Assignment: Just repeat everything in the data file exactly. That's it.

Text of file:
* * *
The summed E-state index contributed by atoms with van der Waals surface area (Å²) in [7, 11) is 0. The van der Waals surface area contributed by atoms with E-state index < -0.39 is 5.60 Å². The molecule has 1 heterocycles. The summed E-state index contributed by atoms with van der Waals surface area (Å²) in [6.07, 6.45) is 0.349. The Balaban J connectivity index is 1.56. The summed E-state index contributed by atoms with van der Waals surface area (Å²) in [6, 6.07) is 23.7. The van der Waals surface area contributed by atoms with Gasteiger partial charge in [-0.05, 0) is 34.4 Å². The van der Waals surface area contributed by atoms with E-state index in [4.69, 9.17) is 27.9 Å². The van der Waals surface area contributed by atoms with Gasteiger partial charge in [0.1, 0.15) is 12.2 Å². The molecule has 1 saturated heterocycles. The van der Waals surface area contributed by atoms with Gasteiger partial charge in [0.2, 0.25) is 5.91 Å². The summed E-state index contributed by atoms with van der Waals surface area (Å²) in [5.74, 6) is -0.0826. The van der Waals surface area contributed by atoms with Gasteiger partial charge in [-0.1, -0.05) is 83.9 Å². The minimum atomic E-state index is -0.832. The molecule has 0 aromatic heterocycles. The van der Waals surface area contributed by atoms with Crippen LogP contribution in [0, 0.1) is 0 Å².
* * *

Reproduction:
The summed E-state index contributed by atoms with van der Waals surface area (Å²) in [7, 11) is 0. The van der Waals surface area contributed by atoms with E-state index < -0.39 is 5.60 Å². The molecule has 1 heterocycles. The summed E-state index contributed by atoms with van der Waals surface area (Å²) in [6.07, 6.45) is 0.349. The Balaban J connectivity index is 1.56. The summed E-state index contributed by atoms with van der Waals surface area (Å²) in [6, 6.07) is 23.7. The van der Waals surface area contributed by atoms with Gasteiger partial charge in [-0.05, 0) is 34.4 Å². The van der Waals surface area contributed by atoms with E-state index in [4.69, 9.17) is 27.9 Å². The van der Waals surface area contributed by atoms with Gasteiger partial charge in [0.1, 0.15) is 12.2 Å². The molecule has 1 saturated heterocycles. The van der Waals surface area contributed by atoms with Gasteiger partial charge in [0.2, 0.25) is 5.91 Å². The summed E-state index contributed by atoms with van der Waals surface area (Å²) in [5.74, 6) is -0.0826. The van der Waals surface area contributed by atoms with Gasteiger partial charge in [-0.1, -0.05) is 83.9 Å². The minimum atomic E-state index is -0.832. The molecule has 0 aromatic heterocycles. The van der Waals surface area contributed by atoms with Crippen LogP contribution in [0, 0.1) is 0 Å².